Mao Badges and Rocket Parts
- Balzac and the Little Chinese Seamstress by Dai Sijie, translated by Ina Rilke
Chatto, 208 pp, £10.00, June 2001, ISBN 0 7011 6982 6
- The Drink and Dream Teahouse by Justin Hill
Weidenfeld, 344 pp, £12.99, March 2001, ISBN 0 297 64697 4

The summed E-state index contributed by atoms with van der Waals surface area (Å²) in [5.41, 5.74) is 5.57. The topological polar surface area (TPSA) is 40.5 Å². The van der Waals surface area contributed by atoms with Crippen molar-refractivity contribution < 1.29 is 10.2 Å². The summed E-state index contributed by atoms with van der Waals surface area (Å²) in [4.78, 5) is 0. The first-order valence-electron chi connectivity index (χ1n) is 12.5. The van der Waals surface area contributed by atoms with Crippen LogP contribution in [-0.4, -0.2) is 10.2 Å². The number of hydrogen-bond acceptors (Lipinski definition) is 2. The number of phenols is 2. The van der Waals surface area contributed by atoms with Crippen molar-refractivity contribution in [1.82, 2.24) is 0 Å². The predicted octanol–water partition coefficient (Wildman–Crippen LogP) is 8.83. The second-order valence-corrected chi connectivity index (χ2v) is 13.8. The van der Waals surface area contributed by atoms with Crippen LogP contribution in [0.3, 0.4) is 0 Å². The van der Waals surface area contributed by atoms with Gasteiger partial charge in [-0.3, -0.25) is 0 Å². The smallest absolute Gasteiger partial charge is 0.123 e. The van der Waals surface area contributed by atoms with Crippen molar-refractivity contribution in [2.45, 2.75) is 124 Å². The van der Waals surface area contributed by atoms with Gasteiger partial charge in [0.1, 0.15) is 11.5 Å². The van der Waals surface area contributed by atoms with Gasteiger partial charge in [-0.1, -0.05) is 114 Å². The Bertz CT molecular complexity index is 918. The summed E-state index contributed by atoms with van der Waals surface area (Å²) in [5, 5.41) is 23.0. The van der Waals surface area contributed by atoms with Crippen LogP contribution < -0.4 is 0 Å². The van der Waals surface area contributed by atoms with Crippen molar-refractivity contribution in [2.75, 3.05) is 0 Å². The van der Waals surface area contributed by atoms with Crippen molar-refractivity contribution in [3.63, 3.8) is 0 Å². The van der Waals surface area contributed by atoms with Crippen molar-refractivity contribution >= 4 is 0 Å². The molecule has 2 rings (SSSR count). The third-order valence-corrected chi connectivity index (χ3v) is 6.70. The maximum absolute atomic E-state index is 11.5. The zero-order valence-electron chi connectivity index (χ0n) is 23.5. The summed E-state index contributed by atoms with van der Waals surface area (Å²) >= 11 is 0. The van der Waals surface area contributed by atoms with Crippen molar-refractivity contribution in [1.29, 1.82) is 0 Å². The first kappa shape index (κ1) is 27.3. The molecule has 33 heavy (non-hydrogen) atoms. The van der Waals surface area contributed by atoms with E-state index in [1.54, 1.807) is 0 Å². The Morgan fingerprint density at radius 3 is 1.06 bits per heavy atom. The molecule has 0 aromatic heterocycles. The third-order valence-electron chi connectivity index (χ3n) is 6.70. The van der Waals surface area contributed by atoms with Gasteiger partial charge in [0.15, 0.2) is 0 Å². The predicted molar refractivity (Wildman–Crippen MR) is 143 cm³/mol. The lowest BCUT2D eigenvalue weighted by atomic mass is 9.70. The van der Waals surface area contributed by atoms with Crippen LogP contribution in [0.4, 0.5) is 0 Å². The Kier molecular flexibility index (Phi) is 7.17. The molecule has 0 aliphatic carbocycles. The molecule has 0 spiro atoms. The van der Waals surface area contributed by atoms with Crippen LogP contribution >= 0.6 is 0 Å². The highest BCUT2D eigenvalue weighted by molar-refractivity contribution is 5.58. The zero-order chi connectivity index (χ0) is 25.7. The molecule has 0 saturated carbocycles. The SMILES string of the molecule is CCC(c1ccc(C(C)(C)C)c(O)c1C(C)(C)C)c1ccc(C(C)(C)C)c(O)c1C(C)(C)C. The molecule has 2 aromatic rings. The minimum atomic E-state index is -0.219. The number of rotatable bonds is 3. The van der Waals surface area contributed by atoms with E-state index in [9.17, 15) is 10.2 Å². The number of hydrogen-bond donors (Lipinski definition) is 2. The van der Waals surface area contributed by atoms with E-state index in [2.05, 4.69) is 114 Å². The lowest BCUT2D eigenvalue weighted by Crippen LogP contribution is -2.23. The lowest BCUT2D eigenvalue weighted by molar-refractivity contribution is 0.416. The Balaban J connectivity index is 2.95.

It was said that The Little Red Book had ‘supplied the breath of life to soldiers gasping in the thin air of the Tibetan plateau; enabled workers to raise the sinking city of Shanghai three-quarters of an inch; inspired a million people to subdue a tidal wave in 1969, a group of housewives to reinvent shoe polish, and surgeons to sew back severed fingers and remove a 99 pound tumour as big as a football’. Mao and his men rated the power of words higher than most, and this may explain why they went to such lengths to suppress non-aligned literature in China. From the early 1960s until the mid-1980s almost all Western books were prohibited and the printing presses clattered away producing agitprop: multi-volume hagiographies of Enver Hoxha and Stalin, tendentious political parables and the fiction of pre-1949 Chinese writers such as Lu Xun in editions that provided the correct ideological spin.